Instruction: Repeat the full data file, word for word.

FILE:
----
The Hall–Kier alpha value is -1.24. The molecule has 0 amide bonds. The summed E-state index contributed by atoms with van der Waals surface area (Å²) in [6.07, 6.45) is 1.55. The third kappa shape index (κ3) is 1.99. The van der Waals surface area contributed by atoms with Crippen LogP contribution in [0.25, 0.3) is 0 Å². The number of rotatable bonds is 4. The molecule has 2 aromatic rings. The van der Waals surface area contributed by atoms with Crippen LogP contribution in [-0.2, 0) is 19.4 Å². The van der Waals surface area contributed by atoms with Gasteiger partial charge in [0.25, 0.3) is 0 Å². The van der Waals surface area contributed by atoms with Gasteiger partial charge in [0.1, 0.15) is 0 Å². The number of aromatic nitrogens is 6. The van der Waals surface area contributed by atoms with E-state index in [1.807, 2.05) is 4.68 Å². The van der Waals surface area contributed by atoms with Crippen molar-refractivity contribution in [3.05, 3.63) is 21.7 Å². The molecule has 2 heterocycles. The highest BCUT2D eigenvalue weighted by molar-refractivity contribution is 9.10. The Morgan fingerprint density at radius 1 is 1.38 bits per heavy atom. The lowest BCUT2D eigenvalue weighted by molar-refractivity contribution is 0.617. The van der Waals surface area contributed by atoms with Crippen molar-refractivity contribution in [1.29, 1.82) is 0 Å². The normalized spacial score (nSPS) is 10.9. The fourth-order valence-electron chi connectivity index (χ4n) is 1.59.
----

The Hall–Kier alpha value is -1.24. The molecule has 0 amide bonds. The summed E-state index contributed by atoms with van der Waals surface area (Å²) in [6.07, 6.45) is 1.55. The third kappa shape index (κ3) is 1.99. The van der Waals surface area contributed by atoms with Crippen LogP contribution in [0.25, 0.3) is 0 Å². The number of rotatable bonds is 4. The molecule has 2 aromatic rings. The van der Waals surface area contributed by atoms with Crippen LogP contribution in [-0.2, 0) is 19.4 Å². The van der Waals surface area contributed by atoms with Gasteiger partial charge in [0.25, 0.3) is 0 Å². The van der Waals surface area contributed by atoms with Gasteiger partial charge in [0.1, 0.15) is 0 Å². The number of aromatic nitrogens is 6. The van der Waals surface area contributed by atoms with E-state index in [1.807, 2.05) is 4.68 Å². The van der Waals surface area contributed by atoms with Crippen molar-refractivity contribution in [3.05, 3.63) is 21.7 Å². The molecule has 2 heterocycles. The highest BCUT2D eigenvalue weighted by molar-refractivity contribution is 9.10. The Morgan fingerprint density at radius 1 is 1.38 bits per heavy atom. The lowest BCUT2D eigenvalue weighted by molar-refractivity contribution is 0.617. The van der Waals surface area contributed by atoms with Crippen molar-refractivity contribution in [1.29, 1.82) is 0 Å². The normalized spacial score (nSPS) is 10.9. The fourth-order valence-electron chi connectivity index (χ4n) is 1.59.